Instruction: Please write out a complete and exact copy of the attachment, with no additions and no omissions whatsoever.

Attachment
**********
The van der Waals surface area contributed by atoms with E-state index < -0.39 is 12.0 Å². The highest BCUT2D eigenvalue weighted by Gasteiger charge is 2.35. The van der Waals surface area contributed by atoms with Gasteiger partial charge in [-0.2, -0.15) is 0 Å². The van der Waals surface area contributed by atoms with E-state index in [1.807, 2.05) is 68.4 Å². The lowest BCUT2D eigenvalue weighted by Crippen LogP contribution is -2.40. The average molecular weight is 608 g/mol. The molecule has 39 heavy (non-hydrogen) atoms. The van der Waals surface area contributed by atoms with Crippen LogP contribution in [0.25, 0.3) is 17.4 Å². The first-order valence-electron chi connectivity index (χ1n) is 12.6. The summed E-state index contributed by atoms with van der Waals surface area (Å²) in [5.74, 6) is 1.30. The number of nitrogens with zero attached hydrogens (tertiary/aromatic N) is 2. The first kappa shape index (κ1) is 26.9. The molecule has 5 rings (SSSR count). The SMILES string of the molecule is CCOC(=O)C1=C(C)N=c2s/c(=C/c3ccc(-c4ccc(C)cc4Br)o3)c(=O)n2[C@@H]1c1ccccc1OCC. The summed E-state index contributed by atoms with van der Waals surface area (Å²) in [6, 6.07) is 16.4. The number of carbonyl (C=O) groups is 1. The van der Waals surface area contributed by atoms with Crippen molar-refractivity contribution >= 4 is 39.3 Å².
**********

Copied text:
The van der Waals surface area contributed by atoms with E-state index < -0.39 is 12.0 Å². The highest BCUT2D eigenvalue weighted by Gasteiger charge is 2.35. The van der Waals surface area contributed by atoms with Gasteiger partial charge in [-0.2, -0.15) is 0 Å². The van der Waals surface area contributed by atoms with E-state index in [1.807, 2.05) is 68.4 Å². The lowest BCUT2D eigenvalue weighted by Crippen LogP contribution is -2.40. The average molecular weight is 608 g/mol. The molecule has 39 heavy (non-hydrogen) atoms. The van der Waals surface area contributed by atoms with Crippen LogP contribution in [0.25, 0.3) is 17.4 Å². The first-order valence-electron chi connectivity index (χ1n) is 12.6. The summed E-state index contributed by atoms with van der Waals surface area (Å²) in [5.74, 6) is 1.30. The number of nitrogens with zero attached hydrogens (tertiary/aromatic N) is 2. The first kappa shape index (κ1) is 26.9. The molecule has 5 rings (SSSR count). The SMILES string of the molecule is CCOC(=O)C1=C(C)N=c2s/c(=C/c3ccc(-c4ccc(C)cc4Br)o3)c(=O)n2[C@@H]1c1ccccc1OCC. The summed E-state index contributed by atoms with van der Waals surface area (Å²) in [6, 6.07) is 16.4. The number of carbonyl (C=O) groups is 1. The van der Waals surface area contributed by atoms with Crippen molar-refractivity contribution >= 4 is 39.3 Å².